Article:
20. The National Assembly has passed the Freedom of Information Act 2011 to enhance the right of access to public records and information about public institutions. This is one Legislation that attracted massive public interest and it is my expectation that Nigerians will make maximum use of the right created under this legislation in order to defeat the culture of undue secrecy in the running of government business.
21. The other function of the legislature is oversight of the other arms of government. Section 88 mandates the National Assembly to investigate the conduct of affairs of any person, authority, ministry or government department charged or intended to be charged with the duty of or responsibility for
i) Executing or administering laws enacted by the National Assembly or
ii) Disbursing or administering moneys appropriated or to be appropriated by the National Assembly
The main object of investigation according to sub section 2 (a) and (b) of Section 88 is for law reform and to expose corruption, inefficiency or waste in the execution or administration of laws or administration or disbursement of public funds. Similar provision is made in Section 128 of the constitution for legislatures at the sub-national levels.
22. Another critical role of the Legislature is the provision of adequate funding for Anti Corruption Agencies through appropriation. Unfortunately efforts to exercise this function by the legislature is often misconstrued by the executive arm and even some members of the public. Yet without adequate funding the anti corruption agencies can not execute their functions satisfactorily. I wish to call on the other arms of government and indeed the general public to corroborate with us in the exercise of this mandate .
23.It is in exercise of this mandate that the House of Representatives and indeed the National Assembly has been carrying out oversight of government agencies and series of investigations or probes over allegations of corruption and corrupt practices. As you are all aware, the legislature has over the years exposed several cases of corruption.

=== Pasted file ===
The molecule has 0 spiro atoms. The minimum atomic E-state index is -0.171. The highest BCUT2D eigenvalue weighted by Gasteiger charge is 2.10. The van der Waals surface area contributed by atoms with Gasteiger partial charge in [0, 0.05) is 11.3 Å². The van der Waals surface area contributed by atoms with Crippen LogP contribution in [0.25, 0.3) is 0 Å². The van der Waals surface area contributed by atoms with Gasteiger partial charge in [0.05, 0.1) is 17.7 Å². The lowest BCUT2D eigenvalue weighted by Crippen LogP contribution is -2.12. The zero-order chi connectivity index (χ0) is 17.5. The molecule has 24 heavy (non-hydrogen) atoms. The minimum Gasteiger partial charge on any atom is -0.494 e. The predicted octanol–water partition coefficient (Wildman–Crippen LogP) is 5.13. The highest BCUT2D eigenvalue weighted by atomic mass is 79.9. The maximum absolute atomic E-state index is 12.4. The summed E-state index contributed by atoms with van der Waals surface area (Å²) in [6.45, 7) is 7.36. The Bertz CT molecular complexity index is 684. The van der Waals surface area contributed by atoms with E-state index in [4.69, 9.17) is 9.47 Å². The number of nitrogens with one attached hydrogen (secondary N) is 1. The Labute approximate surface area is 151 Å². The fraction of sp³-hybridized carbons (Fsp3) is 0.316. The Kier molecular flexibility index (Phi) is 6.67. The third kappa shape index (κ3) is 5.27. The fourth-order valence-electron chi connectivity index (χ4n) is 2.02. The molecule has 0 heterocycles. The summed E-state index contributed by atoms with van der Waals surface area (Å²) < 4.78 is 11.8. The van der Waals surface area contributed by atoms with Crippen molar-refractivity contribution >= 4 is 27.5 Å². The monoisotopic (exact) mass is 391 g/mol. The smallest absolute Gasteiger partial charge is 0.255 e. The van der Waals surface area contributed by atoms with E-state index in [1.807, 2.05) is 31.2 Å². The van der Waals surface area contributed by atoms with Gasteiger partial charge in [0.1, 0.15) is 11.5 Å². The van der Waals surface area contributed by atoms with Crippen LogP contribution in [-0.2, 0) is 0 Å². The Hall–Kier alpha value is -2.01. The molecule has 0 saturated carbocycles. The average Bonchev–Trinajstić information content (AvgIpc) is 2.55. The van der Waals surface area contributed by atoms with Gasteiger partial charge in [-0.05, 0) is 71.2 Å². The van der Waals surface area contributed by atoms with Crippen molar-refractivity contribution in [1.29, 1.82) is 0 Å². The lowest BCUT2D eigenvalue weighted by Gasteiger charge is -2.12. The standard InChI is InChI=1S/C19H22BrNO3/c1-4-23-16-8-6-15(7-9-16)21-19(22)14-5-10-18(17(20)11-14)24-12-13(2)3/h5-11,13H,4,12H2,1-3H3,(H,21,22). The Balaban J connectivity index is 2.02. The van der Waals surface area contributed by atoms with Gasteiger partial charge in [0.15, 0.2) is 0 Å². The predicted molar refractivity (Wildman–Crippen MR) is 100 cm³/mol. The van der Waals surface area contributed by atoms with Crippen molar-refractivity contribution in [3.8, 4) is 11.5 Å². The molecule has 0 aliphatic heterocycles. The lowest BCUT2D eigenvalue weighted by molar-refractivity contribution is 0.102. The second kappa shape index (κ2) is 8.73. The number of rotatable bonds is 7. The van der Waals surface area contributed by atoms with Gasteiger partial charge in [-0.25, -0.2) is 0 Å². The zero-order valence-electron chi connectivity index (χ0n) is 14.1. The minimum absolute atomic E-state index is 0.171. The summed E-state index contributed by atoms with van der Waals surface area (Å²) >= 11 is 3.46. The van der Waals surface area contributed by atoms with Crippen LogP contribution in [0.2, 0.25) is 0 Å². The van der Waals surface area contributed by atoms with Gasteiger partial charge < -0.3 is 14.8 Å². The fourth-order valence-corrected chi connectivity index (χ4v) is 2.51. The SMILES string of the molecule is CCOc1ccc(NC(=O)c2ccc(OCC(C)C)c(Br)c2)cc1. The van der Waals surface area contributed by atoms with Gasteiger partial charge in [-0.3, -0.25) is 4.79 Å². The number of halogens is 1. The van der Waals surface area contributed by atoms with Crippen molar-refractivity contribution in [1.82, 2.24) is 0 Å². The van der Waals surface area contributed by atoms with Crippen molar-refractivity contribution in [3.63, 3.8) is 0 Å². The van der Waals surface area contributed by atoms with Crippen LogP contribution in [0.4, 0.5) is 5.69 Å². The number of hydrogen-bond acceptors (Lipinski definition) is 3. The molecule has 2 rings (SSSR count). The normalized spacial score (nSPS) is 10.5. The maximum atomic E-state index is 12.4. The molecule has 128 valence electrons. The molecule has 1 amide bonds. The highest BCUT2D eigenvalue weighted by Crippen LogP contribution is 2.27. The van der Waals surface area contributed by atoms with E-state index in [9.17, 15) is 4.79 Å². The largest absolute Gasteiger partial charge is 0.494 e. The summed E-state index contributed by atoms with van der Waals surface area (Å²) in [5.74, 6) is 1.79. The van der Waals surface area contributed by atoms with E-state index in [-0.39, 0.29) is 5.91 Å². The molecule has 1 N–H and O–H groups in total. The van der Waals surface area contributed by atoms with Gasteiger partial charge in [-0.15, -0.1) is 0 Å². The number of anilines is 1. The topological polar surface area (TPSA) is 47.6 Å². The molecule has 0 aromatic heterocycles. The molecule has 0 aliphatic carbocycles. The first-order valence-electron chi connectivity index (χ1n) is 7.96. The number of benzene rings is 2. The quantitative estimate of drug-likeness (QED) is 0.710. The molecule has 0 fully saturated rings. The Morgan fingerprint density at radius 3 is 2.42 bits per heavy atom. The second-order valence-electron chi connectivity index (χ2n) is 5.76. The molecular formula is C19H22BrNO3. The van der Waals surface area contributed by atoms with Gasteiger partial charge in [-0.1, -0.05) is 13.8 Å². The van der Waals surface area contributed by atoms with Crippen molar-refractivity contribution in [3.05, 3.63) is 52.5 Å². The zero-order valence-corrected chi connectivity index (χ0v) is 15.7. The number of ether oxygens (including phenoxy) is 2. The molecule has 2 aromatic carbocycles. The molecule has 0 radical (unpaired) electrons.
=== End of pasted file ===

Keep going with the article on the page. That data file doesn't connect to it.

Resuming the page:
24. It is important for me to stress once again at this stage that the mandate of the legislature is to expose corruption. It does not have further mandate to prosecute. That mandate of prosecution lies with the Executive and Judiciary. I have heard public comments to the effect that the public is tired of investigation by the legislature since the people indicted in their findings are never prosecuted and sanctioned.
25. Let me reiterate that the Legislature will not abdicate its responsibilities on the account of inaction or negligence of another arm of government. If nothing else we will at least continue to name and shame. As noted earlier, the war against corruption is the responsibility of all and I call on the citizens of this great nation to rise in the exercise of their constitutional power to insist on the prosecution and sanctioning of persons indicted by the Legislature or by any agency whether public or private concerned in the fight against corruption.
26. In the exercise of the mandate of oversight the legislature is able to audit both pre and post expenditure of agencies of government and to give appropriate direction on the administration and disbursement of funds and execution of programs and projects under the Appropriation Act. Indeed the Public Accounts Committee of both the House and Senate has the specific mandate to review the disbursement and administration of public funds by ministries, Departments and Agencies.
27. As representatives of the people, Legislators will continue to be for all Nigerians their eyes to see, ears to hear and mouth to speak out against corruption anywhere and at anytime it rears its ugly head.
28. The task may appear daunting but I wish to assure that wit will, zeal, passion and determination we shall eventually overcome this hydraheaded dragon. Only let us be single minded that it’s a task that must be done in order to preserve the country for posterity.
Thank you all for your attention and God bless Nigeria.
*Tambuwal, speaker, House of Representatives (Nigeria) presented the address at the 2013 International Anti-corruption Day organised by the Nigerian Bar Association (NBA), Sheraton Hotel and Towers, Abuja.